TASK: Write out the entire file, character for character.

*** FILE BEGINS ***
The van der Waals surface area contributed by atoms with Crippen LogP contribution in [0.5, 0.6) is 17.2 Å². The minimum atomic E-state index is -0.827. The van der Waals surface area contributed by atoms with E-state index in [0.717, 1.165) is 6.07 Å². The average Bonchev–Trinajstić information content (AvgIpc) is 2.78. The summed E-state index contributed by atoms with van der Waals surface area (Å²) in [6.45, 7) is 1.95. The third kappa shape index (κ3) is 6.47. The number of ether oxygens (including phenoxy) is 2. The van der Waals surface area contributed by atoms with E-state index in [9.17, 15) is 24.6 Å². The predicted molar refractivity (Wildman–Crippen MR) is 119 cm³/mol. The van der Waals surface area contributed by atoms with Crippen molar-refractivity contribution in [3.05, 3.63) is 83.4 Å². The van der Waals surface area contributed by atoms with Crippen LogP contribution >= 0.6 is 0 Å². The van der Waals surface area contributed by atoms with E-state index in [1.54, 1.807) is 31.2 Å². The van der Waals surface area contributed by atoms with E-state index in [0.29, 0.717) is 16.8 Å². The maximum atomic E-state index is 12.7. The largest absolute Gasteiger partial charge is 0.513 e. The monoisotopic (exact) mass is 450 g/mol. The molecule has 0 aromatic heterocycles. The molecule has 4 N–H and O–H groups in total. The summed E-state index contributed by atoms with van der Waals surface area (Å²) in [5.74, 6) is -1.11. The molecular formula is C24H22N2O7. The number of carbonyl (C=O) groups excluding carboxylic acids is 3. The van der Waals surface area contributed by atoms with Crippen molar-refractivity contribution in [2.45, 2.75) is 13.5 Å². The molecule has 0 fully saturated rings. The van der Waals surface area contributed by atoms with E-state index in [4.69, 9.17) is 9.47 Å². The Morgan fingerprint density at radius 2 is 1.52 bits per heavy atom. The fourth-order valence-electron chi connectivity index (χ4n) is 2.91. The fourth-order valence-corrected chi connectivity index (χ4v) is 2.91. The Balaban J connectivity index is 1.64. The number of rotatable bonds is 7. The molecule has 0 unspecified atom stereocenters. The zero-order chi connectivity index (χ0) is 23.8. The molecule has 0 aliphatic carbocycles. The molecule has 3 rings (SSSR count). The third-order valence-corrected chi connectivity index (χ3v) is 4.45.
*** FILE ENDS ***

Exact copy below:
The van der Waals surface area contributed by atoms with Crippen LogP contribution in [0.5, 0.6) is 17.2 Å². The minimum atomic E-state index is -0.827. The van der Waals surface area contributed by atoms with E-state index in [0.717, 1.165) is 6.07 Å². The average Bonchev–Trinajstić information content (AvgIpc) is 2.78. The summed E-state index contributed by atoms with van der Waals surface area (Å²) in [6.45, 7) is 1.95. The third kappa shape index (κ3) is 6.47. The number of ether oxygens (including phenoxy) is 2. The van der Waals surface area contributed by atoms with E-state index in [9.17, 15) is 24.6 Å². The predicted molar refractivity (Wildman–Crippen MR) is 119 cm³/mol. The van der Waals surface area contributed by atoms with Crippen molar-refractivity contribution in [3.05, 3.63) is 83.4 Å². The van der Waals surface area contributed by atoms with Crippen LogP contribution >= 0.6 is 0 Å². The van der Waals surface area contributed by atoms with E-state index in [1.54, 1.807) is 31.2 Å². The van der Waals surface area contributed by atoms with E-state index in [0.29, 0.717) is 16.8 Å². The maximum atomic E-state index is 12.7. The largest absolute Gasteiger partial charge is 0.513 e. The monoisotopic (exact) mass is 450 g/mol. The molecule has 0 aromatic heterocycles. The molecule has 4 N–H and O–H groups in total. The summed E-state index contributed by atoms with van der Waals surface area (Å²) in [5.74, 6) is -1.11. The molecular formula is C24H22N2O7. The number of carbonyl (C=O) groups excluding carboxylic acids is 3. The van der Waals surface area contributed by atoms with Crippen molar-refractivity contribution in [2.45, 2.75) is 13.5 Å². The molecule has 0 fully saturated rings. The van der Waals surface area contributed by atoms with E-state index in [4.69, 9.17) is 9.47 Å². The Morgan fingerprint density at radius 2 is 1.52 bits per heavy atom. The fourth-order valence-electron chi connectivity index (χ4n) is 2.91. The fourth-order valence-corrected chi connectivity index (χ4v) is 2.91. The Balaban J connectivity index is 1.64. The number of rotatable bonds is 7. The molecule has 0 unspecified atom stereocenters. The zero-order chi connectivity index (χ0) is 23.8. The molecule has 0 aliphatic carbocycles. The molecule has 3 rings (SSSR count). The third-order valence-corrected chi connectivity index (χ3v) is 4.45.